While it's radicalism may be criticized as hooliganism by some, it is argued that the Economic Freedom Fighters (EFF) style of politics has redefined the status quo.
But has the opposition party assumed the African National Congress’ (ANC) role as a vanguard of left-wing politics in South Africa?
Since obtaining 6% of the vote in the 2015 general election, the ANC has been challenged with the rhetoric of land ownership and nationalisation exerted by the EFF.
In a bid to speed up land expropriation last week EFF leader Julius Malema led a debate in Parliament on amending Section 25 of the Constitution, to allow for the expropriation of land without compensation.
Malema told the House that the EFF would add its 6% to the ANC’s 62% to get the two-thirds required to amend the Constitution and asked for an ad hoc committee on the issue.
But his motion received little support from either the ruling party or the opposition.
Political analysts Sithembile Mbete and Prince Mashele weighed in on the EFF’s influence and approach.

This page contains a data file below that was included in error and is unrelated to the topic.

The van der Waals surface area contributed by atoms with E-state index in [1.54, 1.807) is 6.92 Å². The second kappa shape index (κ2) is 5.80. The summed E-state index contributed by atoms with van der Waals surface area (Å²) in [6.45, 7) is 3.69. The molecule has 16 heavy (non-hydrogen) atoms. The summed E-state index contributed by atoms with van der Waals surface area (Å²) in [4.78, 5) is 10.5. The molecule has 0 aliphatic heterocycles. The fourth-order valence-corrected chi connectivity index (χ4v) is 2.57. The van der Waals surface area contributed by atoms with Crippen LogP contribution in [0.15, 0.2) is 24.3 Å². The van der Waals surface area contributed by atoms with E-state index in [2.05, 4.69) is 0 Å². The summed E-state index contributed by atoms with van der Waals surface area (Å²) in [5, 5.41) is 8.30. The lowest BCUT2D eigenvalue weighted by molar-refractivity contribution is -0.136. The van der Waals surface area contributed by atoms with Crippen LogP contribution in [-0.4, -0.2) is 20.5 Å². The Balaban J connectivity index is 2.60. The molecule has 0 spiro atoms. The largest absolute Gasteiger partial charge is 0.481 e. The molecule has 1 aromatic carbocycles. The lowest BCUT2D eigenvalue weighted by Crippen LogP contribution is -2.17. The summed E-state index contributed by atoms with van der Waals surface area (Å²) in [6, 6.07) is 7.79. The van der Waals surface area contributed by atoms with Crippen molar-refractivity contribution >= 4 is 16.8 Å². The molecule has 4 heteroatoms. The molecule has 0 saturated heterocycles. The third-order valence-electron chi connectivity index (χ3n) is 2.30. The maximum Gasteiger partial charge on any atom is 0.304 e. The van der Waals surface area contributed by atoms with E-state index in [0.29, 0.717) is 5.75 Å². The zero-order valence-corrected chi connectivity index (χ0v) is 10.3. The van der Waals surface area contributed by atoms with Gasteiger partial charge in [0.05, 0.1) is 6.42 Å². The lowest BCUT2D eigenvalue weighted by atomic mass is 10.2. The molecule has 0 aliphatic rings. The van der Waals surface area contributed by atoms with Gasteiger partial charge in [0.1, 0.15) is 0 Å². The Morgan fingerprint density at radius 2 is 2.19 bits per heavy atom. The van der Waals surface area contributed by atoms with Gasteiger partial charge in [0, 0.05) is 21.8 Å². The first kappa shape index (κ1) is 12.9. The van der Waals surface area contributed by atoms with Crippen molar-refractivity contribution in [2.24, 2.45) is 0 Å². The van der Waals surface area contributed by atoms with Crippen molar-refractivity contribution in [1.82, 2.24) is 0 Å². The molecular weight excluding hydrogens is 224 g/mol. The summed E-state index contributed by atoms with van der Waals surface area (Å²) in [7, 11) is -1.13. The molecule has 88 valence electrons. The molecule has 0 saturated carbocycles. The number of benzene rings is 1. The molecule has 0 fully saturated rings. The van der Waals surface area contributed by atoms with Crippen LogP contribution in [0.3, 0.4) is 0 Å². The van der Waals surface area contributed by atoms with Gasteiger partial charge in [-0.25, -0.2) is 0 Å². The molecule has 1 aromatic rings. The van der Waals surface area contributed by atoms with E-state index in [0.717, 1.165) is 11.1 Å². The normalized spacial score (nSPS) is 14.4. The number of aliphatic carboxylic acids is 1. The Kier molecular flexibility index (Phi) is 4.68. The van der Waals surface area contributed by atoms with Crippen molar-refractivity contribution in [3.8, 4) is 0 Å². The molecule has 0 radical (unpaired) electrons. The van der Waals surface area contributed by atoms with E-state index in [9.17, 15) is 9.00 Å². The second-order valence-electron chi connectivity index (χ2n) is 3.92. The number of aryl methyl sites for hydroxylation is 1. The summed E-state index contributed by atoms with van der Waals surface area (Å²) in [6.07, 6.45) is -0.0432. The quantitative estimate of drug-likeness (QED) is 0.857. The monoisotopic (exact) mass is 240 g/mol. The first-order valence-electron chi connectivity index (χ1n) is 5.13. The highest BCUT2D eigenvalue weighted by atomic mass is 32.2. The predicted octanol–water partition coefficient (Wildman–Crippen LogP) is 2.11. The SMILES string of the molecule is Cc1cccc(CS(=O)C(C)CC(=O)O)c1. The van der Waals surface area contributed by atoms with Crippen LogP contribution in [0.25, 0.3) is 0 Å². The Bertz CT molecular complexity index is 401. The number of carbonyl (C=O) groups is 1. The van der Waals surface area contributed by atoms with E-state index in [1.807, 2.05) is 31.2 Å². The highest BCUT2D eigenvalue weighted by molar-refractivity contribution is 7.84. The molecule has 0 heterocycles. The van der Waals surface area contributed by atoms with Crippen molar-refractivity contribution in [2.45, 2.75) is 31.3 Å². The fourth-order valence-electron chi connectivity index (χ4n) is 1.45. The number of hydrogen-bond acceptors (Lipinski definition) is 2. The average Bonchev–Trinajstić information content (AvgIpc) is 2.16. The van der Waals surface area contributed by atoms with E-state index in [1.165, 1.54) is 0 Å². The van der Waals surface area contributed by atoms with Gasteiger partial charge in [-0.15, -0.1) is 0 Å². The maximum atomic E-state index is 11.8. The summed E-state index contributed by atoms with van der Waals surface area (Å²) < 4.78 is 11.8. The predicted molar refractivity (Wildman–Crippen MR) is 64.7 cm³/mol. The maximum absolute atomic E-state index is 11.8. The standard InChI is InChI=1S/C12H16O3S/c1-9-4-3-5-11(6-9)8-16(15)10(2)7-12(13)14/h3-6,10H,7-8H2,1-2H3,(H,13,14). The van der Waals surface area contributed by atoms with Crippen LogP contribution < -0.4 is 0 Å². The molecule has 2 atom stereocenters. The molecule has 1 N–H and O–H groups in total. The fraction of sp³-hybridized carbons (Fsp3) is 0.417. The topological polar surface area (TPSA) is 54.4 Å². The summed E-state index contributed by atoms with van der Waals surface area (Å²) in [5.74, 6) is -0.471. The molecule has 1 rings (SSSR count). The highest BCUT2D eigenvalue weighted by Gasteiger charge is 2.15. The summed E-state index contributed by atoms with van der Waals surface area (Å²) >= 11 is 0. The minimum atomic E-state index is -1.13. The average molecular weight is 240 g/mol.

Th EFF has made this link consistently since 2013 between land and dignity, between land and personhood that we are seeing the ANC adopt that rhetoric in a way that it arguably never has.— Sithembile Mbete, Political analyst
They have occupied a space that traditionally has belonged to the ANC, which is the politics of the left.— Prince Mashele, Political analyst
The EFF has jumped into that space, projected itself as the vanguard of leftist politics in South Africa and that is what makes the ANC very uncomfortable.— Prince Mashele, Political analyst
Responding to the actions of the EFF in Parliament , both Mbete and Mashele say the party have thoughtfully used existing structures to achieve their goals.
What we have seen from the EFF’s actual political practice, the EFF is all about the rules….it’s the EFF that has used the Constitutional court and our judiciary to particular effect to achieve its goals.— Sithembile Mbete, Political analyst
You can’t accuse the EFF of acting without thought, if you look at their position papers, there is thought that goes into what they think about…..but at the same time they are using a spectacle that offends our sensibility as civilised South Africans.— Prince Mashele, Political analyst
Speaking on the unprogressive aspects of the EFF, Mbete says the party is still very masculine.
We are a deeply patriarchal society. What has astonished me though about the EFF is that while taking very progressive positions on land or the economy, they have seemed to not take equally progressive positions on gender issues and actually trying to act that out in their politics.— Sithembile Mbete, political analyst
Listen to the full debate below...